'Non-white' vote hurting GOP in elections
Republican Presidential Candidate Mitt Romney had a poor showing Tuesday among women and minorities. The GOP is regrouping as the non-white vote appears to be becoming a bigger factor in elections.
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BUFFALO, N.Y. — According to a Reuters poll, President Obama was re-elected in large part thanks to how well he did with women, young people, and especially minorities. He captured nearly 80-percent of non-white votes. Romney won about 57-percent of the white vote.
"May have been the last election where you could almost win the presidency by appealing to only white voters," political scientist Jim Battista said.
Although Battista said these cross sections of America generally vote with Democrats, he said Obama did a good job of getting them to the polls both in 2008 and 2012.
"It's not obvious that whomever the next Democratic candidate is will inherit the same ability to motivate voters," Battista said.
He said Republicans could win the election in 2016 by appealing mainly to white voters, but says broad demographic changes are here to stay.
"It looks like there's going to be something of a war for the soul of the Republican Party," he said.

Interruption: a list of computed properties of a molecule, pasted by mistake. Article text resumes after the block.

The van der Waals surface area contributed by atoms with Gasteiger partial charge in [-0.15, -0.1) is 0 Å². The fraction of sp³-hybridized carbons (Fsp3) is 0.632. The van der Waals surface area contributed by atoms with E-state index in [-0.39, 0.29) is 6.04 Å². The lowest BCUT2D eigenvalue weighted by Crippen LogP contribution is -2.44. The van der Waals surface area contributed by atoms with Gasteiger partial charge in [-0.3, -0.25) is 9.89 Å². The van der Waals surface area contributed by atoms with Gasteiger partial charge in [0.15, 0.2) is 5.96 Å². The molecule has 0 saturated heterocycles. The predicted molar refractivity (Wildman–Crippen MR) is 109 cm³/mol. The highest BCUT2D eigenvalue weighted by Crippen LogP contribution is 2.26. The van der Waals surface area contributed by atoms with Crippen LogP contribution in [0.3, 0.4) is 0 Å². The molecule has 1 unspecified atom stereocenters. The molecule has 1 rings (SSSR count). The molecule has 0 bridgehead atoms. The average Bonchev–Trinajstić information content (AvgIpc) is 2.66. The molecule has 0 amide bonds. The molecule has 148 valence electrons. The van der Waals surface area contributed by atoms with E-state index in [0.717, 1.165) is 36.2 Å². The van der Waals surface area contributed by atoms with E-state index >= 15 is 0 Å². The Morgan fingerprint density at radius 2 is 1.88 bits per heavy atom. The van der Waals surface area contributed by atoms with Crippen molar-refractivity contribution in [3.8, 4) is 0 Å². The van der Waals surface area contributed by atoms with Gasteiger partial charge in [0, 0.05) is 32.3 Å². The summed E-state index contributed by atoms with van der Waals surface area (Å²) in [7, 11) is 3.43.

"Now it's time to destroy the Republican establishment in America. They've got to go. It's time to get back to the basics and reform the Republican party," former New York Republican gubernatorial candidate Carl Paladino said.
Paladino said Romney lost because he didn't represent many of the people in his party.
"The Republican Party should be representing the working man of America and should be looking to protect their interests," he said.
He said he's not surprised by polls showing millions of Republican and Tea Party voters stayed home Tuesday.
"I respect them because they wanted change," Paladino said. "They wanted real change and Romney wasn't talking their language. Romney was talking the language of the elitist."
Paladino said the GOP can do better with the non-white vote by embracing the middle class.
"The Hispanics voted against Romney because Romney advocated for the one percent instead of the 99 percent," he said.
But Battista and Paladino said any change in the Republican Party starts at the local level.